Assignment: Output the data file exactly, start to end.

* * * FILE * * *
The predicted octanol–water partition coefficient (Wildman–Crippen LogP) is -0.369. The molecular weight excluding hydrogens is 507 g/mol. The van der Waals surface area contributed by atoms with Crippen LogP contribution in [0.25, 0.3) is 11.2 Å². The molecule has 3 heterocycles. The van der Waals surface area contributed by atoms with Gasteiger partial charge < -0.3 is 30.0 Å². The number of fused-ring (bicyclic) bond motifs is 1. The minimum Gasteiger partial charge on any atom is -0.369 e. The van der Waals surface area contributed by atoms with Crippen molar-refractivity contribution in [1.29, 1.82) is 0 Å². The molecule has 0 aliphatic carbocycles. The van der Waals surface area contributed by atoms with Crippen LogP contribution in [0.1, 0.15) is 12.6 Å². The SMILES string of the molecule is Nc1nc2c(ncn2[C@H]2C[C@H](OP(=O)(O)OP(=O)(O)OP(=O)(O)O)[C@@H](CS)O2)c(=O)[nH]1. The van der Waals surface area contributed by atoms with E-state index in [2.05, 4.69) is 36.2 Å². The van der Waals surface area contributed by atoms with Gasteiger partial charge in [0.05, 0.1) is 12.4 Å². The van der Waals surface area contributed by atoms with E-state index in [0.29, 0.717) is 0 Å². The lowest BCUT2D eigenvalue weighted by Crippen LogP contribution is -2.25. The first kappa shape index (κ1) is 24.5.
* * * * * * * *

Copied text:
The predicted octanol–water partition coefficient (Wildman–Crippen LogP) is -0.369. The molecular weight excluding hydrogens is 507 g/mol. The van der Waals surface area contributed by atoms with Crippen LogP contribution in [0.25, 0.3) is 11.2 Å². The molecule has 3 heterocycles. The van der Waals surface area contributed by atoms with Gasteiger partial charge < -0.3 is 30.0 Å². The number of fused-ring (bicyclic) bond motifs is 1. The minimum Gasteiger partial charge on any atom is -0.369 e. The van der Waals surface area contributed by atoms with Crippen molar-refractivity contribution in [1.29, 1.82) is 0 Å². The molecule has 0 aliphatic carbocycles. The van der Waals surface area contributed by atoms with Crippen LogP contribution in [0.1, 0.15) is 12.6 Å². The SMILES string of the molecule is Nc1nc2c(ncn2[C@H]2C[C@H](OP(=O)(O)OP(=O)(O)OP(=O)(O)O)[C@@H](CS)O2)c(=O)[nH]1. The van der Waals surface area contributed by atoms with E-state index in [2.05, 4.69) is 36.2 Å². The van der Waals surface area contributed by atoms with Gasteiger partial charge in [0.05, 0.1) is 12.4 Å². The van der Waals surface area contributed by atoms with E-state index in [0.29, 0.717) is 0 Å². The lowest BCUT2D eigenvalue weighted by Crippen LogP contribution is -2.25. The first kappa shape index (κ1) is 24.5.